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Claims adjusters react to B.C. flooding


December 6, 2021   by Greg Meckbach

Motorist driving on closes Trans-Canada highway in Abbotsford, BC

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It’s too early to tell how much the recent “atmospheric river” in British Columbia will cost the industry, but independent adjusters are observing widespread damage.

Environment Canada lifted weather alerts for British Columbia on Thursday as storm conditions eased, floodwaters started to recede and some transportation corridors reopened, the Canadian Press reports.

It is too early to tell how much the disaster will cost in economic and insured losses, said Anita Paulic, director of operations and catastrophe response at ClaimsPro.

“The water damage spanned over three of ClaimsPro’s designated districts: Vancouver Island, the Lower Mainland and the BC interior. The geographic coverage is quite substantial. The losses range anywhere from missing shingles torn off to full scale total losses,” Paulic said in an interview.

“It’s going to be tough to know how much of it is going to be an insurable event,” said Owen Watson, Kernaghan Adjusters’ vice president of B.C. operations. “The cost to repair public infrastructure is going to be significant.”


Quoting B.C. public safety minister Mike Farnworth, CP reports that 14,800 people were evacuated since the first storm hit in mid-November. That includes the entire community of Merritt in B.C.’s southern Interior.

ClaimsPro is seeing a mixture of commercial, farm and residential property.

For Kernaghan Adjusters, about 80% to 90% of the claims its adjusters have seen, so far, are residential property, said Watson. In B.C., “there are quite a few properties damaged as a result of the flooding, depending on the area,” Watson told Canadian Underwriter.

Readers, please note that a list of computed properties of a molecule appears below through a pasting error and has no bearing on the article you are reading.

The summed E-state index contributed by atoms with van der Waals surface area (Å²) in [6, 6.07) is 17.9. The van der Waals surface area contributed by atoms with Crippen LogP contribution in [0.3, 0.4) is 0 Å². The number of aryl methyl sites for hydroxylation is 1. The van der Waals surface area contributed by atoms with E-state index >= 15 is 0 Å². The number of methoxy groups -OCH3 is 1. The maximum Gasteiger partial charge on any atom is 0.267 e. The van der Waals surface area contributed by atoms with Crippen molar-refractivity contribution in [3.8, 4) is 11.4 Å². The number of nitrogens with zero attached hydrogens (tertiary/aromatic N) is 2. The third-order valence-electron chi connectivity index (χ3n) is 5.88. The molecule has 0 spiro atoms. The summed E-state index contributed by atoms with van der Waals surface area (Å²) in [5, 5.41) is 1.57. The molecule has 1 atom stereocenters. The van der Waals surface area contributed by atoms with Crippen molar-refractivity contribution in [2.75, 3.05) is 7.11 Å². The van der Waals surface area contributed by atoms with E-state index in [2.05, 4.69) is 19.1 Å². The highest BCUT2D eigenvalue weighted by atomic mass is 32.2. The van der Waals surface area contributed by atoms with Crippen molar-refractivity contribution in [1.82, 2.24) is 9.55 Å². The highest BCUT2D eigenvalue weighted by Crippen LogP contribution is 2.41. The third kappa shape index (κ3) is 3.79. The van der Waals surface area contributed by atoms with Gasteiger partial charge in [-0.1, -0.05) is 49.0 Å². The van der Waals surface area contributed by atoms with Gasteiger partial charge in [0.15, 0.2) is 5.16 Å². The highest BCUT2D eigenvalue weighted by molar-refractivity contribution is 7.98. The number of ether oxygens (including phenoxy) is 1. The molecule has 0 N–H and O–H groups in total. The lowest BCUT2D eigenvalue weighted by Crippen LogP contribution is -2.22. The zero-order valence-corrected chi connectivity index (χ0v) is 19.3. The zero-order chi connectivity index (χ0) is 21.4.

“We are seeing a lot of damage in places in and near Delta, Abbotsford and Princeton.

It includes water damage as a result of sewer backup, overland flooding and the rising water table.”

It is also not clear how much of the water damage will be covered by property insurance. Until 2015, overland flood was generally not covered on home insurance polices. Since then, various insurers have offered various policy wordings, though some clients in high-risk areas are not able to get overland coverage at affordable rates.

“ClaimsPro is having some delicate conversations,” said Paulic. “Every policy is different from every carrier. And what we’re doing is making sure that we’re doing a very thorough investigation in order to have those exclusions and/or coverages discussed with each carrier on an individual basis.”

For its part, Kernaghan “is seeing a mix right now of claims that are clearly covered, claims where there will be coverage concerns and then claims where the water loss exceeds a sub-limit on the property policy,” said Watson.

November saw unprecedented rainfall in places like Abbotsford, which shattered previous monthly records by about 99 millimetres, CP reported.

The cleanup work will involve repairing vital transportation routes crippled by floods and slides, restoring agricultural operations deluged by high water and getting thousands of evacuated people back to their homes and communities, CP reported, quoting Farnworth.

 

Feature image: A motorist drives on a service road along the closed Trans-Canada Highway as floodwaters fill the ditches beside the highway and farmland in Abbotsford, B.C., on Wednesday, December 1, 2021. THE CANADIAN PRESS/Darryl Dyck